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Discussion Starter #1
Hi everyone,

I just got back from my appointment and I am a little annoyed.

The Rheumy doctor told me that all of the blood work she did last month was normal. She did say that clearly I have markers that point to Lupus based on Mays blood work and clinical presentation.

She ask me how I was making out on generic Plaquenil and I told her other then feeling sick to my stomach I am taking it as prescribed. She wrote a new script for Plaquenil instead of the Generic brand Hydro.........whatever and told me it has less side effects.

Then she asked me how I was feeling in general. I told her about wide spread pain and severe fatigue which is the norm for me. I mentioned to her that I am in need of a new script for Percocet and Provigil for pain and fatigue and she told me I would have to get my primary doctor to write those...she doesn't.:eek::eek::eek:

I told her that my Neurologist is the one in the past who has written for these meds and I no longer see him because now it is Lupus and not Multiple Sclerosis and now I see you, THE RHEUMATOLOGIST.

Her attitude was sorry, can't help ya and don't write scripts for narcotics or provigil..................STRIKE ONE!!!:mad::mad::mad:

Then she told me that she reviewed my nerve conduction studies and other medical reports I photo copied for my file and after looking over them after last month appointment nothing indicates Lupus but more so nerve damage.

So I said, "Well are you sure I have Lupus"? She said NO but take the Plaquenil, come back in 3 months and we will go from there. If you do have Lupus you should notice some difference in 3 months time......and out the door she went.

I can call my primary doctor or previous Neurologist and they would gladly write a script for Provigil and Percocet but am I out of line in thinking that my Rheumatologist should do this for me?

Why should I have to go to 2-3 doctors to get what I need? Makes no sense and I am pretty annoyed right now..............wouldn't you be?:(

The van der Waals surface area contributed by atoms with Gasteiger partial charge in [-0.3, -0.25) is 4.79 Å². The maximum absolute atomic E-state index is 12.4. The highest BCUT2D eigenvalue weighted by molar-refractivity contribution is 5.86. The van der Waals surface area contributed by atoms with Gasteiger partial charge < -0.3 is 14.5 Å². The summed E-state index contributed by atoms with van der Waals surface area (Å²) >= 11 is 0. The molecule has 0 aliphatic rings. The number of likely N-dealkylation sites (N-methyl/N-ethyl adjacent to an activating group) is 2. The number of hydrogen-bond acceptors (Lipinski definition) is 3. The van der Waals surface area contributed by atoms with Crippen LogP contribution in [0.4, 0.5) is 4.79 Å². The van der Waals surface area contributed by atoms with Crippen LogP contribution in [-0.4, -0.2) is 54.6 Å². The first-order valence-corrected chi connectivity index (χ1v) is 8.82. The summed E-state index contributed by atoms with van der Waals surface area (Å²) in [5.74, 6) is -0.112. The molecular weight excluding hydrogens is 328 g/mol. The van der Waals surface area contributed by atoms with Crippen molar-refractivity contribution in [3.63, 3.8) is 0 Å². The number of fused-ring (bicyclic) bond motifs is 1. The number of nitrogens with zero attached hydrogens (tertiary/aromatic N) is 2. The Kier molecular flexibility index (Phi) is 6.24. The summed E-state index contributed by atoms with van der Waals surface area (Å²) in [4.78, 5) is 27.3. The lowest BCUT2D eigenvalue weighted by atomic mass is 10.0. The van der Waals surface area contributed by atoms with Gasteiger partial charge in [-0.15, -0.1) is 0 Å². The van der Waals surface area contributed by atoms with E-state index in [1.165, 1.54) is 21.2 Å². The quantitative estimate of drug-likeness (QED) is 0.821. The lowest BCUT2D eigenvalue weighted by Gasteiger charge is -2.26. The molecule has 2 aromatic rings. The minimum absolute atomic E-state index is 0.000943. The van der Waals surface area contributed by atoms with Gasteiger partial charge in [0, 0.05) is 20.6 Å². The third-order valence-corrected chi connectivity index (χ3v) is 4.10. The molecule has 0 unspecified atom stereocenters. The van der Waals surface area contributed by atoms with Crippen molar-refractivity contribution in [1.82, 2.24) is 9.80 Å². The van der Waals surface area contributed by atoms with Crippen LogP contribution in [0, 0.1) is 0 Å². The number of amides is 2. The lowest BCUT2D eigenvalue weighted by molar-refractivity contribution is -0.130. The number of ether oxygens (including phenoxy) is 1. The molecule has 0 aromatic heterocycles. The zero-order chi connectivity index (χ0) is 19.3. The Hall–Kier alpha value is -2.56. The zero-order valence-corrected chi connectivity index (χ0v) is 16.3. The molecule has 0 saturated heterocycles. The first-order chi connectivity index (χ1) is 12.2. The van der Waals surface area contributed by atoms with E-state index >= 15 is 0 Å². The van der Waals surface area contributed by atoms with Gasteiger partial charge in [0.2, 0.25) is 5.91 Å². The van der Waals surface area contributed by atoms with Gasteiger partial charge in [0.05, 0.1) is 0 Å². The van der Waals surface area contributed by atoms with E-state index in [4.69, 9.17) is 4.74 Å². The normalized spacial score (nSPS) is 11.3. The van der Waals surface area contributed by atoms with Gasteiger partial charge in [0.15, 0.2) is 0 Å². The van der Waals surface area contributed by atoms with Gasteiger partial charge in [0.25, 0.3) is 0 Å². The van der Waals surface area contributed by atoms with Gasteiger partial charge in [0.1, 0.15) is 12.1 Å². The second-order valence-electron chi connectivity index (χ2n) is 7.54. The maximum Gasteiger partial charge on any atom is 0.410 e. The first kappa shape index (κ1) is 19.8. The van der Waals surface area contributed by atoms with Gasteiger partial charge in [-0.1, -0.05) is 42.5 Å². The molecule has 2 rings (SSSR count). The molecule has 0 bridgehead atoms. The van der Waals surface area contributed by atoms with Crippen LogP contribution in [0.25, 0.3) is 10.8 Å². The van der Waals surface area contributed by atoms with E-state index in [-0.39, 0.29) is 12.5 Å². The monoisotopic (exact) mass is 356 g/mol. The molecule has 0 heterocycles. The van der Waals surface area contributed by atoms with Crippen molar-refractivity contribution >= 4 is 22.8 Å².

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Just wanted to send you a big hugs!


Lesley




 

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That's the way it is for me too. The Rheumatologist will only write prescripotions for drugs related to Lupus. All other prescriptions have to come from your GP.

I also had the reverse happen. I was at my GP and I needed a prescription for methotrexate. And you guessed it, he is not allowed to write a prescription for it. However, the GP has a little more flexibility because he can write a prescription for many of the drugs that are used for other reasons, such as prednisone, folic acid, fosamax, etc. I think it just the toxic stuff they can't prescribe.

I know it is frustrating, but we're stuck with it. I'm not sure where you are from, but I'm in Canada.

Nutty
 

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:hissy: What? !!!!!!!!!!

Sorry but that is mad. I mean silly, daft, ridiculous MAD!

First off, a rheumatologist should be dealing with your pain if you are his/her patient.

Secondly, I don't see where she has decided all on her own that if it is lupus you will see a difference in three months with plaquenil. Some people just DON'T "see" that difference, some people need additional meds, plaquenil can take longer to kick in...

I mean, all very well and good, they may not be sure 100% what is up but something is and a sort of "wait and see" with 100% reliance on plaquenil, very odd.